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Growth is needed — but at what cost?  

08 July 2022

Research from other sectors suggests that setting targets can be deleterious to mental health, says Florence Gildea

A PRIEST questioned the future of rural ministry when he reported on Twitter in January that no one had turned up for an advertised communion service (News, 21 January).

There is, of course, more to the Kingdom of God than bums on seats, quorate PCCs, and electoral rolls that warrant the name “roll”. But, realistically, there cannot be less — not if we want to pay the gas bill, let alone our clergy.

So, it is no wonder that, in seeking to reverse this decades-long trend, targets have been set: numbers of new vocations, new worshipping communities, and, most of all, congregants. But, in the effort to raise collective aspirations, is there a danger of trampling on church leaders’ well-being and resilience?

“If you can’t measure it, you can’t improve it,” Peter Drucker, the so-called founder of modern management, once quipped. That seems remarkably uncontroversial in a society in which people improve their health by increasing steps, reducing calories, and “knowing our numbers”.

At the same time, many have experience of “when a measure becomes a target, it ceases to be a good measure,” as the anthropologist Marilyn Strathern summarises the Goodhart Law (originally coined in reference to monetary policy). Few measures capture the full story, and the ones that we prioritise often reveal our biases or political inclinations. For instance, the Government routinely measures unemployment data, but not the number of people earning a living wage or in good-quality work.

Setting a target also, typically, changes people’s behaviour so as to gain the associated incentives or avoid punishments. But this can mean that the overall aspiration is missed. For example, to boost their exam performance and place in the league tables, schools have been found to “off-roll” pupils who, they fear, would bring down their averages. Education — the intrinsic good that exams were designed to assure and demonstrate — thus falls victim to target culture, where exam performance becomes the ultimate end.

FOR churches, in particular, there is inevitably a balance to be struck between “worldly” measures of success and an upside-down faith, in which God sees what is not publicly shown, the Kingdom of God grows imperceptibly, and a heavenly host puts paid to humanly calculated risk ratios. We might be able to fill our churches by fear-mongering, or balance the books by emotional manipulation — but would the body of Christ have grown, or would we just have inflated our own egos?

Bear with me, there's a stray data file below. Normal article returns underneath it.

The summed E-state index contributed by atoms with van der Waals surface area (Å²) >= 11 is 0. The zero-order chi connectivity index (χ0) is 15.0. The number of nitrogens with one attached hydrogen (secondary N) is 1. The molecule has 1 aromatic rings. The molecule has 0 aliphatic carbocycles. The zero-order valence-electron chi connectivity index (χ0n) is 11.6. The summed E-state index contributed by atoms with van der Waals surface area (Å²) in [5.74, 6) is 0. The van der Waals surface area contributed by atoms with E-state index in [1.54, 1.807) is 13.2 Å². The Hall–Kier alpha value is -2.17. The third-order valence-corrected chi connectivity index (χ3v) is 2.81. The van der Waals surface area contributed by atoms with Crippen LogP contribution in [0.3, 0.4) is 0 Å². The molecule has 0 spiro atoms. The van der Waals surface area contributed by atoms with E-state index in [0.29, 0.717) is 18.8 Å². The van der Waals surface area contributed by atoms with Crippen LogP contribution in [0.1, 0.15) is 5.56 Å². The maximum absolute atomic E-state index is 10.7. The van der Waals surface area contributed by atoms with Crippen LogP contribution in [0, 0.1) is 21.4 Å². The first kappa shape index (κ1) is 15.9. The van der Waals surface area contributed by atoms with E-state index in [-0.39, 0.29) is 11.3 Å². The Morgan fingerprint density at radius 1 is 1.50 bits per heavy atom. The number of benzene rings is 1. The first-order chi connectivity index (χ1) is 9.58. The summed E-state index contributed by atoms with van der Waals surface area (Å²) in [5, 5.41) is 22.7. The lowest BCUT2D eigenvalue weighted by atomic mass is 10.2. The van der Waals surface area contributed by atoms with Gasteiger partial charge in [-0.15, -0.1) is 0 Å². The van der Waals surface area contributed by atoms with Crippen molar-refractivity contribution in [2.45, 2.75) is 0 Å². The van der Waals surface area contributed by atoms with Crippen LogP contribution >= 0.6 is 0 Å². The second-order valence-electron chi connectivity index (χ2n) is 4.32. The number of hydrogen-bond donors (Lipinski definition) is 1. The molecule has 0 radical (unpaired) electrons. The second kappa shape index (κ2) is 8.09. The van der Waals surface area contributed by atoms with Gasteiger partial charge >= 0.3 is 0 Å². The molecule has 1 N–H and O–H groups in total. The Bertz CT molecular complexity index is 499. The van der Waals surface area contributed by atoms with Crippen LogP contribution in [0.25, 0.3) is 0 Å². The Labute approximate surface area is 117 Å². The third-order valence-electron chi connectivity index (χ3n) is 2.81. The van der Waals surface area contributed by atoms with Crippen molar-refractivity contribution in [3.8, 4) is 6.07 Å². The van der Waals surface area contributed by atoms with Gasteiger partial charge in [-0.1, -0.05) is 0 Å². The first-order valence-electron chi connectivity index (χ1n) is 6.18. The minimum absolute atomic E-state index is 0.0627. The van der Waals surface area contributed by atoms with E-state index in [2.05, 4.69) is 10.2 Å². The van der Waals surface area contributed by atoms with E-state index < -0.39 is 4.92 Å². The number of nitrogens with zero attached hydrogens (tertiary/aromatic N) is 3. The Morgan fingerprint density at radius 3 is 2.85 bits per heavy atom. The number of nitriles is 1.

It is worth considering, also, the political origins of our target culture in Margaret Thatcher’s governments of the 1980s. As a result of the belief that, without the competitive drive of the marketplace, publicly funded institutions would veer inevitably towards inefficiency, targets were designed to replace those pressures and demands. Targets, in other words, were a mark of distrust.

The question then follows about the beliefs behind the bold outcomes set by the NCIs: whether the targets have been set to encourage, to incentivise, or to push, and whether it is felt that leaders in dioceses and parishes need extrinsic motivation alongside their internal sense of vocation.

Research to discover what led teachers at work to develop mental-health problems at rates higher than those in the general population found that prescriptive targets were playing a part. As well as unmanageable workloads, feeling that they were under constant surveillance and assessment ground down their morale and job satisfaction.

The continual pressure to meet and beat targets, this research found, was felt by teachers to come at a cost to their relationships with pupils. The emphasis on academic performance meant that teachers could not be so attuned to students’ emotional and psychological needs.

IF THESE effects on mental well-being were replicated among church leaders, the implications could be devastating. What happens to pastoral care and the depth of discipleship if we are playing a numbers game? Could the end justify emotionally manipulative evangelistic means? And, perhaps most fundamentally, can anyone spread the Good News while they feel like a failure?

Harm to clergy well-being would not be just an unfortunate side effect of target-setting. It would jeopardise the very thing that the targets seek to achieve: growth. A burned-out, stressed-out clergy is hardly in a position to speak of Christ’s invitation to abundant life, the peace that surpasses understanding, or the freedom in him. Given the importance of authenticity in mission aimed at millennials and Generation Z, this mismatch is not a glitch in the strategy, but a fundamental flaw.

So, by all means, the NCIs should equip, resource, and encourage churches and congregations to speak about their faith in contextually and culturally relevant ways. Undoubtedly, too, church leaders should be proactive in their outreach, seeking opportunities to be a blessing to their communities. We are all under the commission to go forth and make disciples, compelled by the torrent of love and grace which we have seen flowing from the heart of God to our world — not by quotas.

Florence Gildea is the Bishop of Leicester’s social policy adviser.

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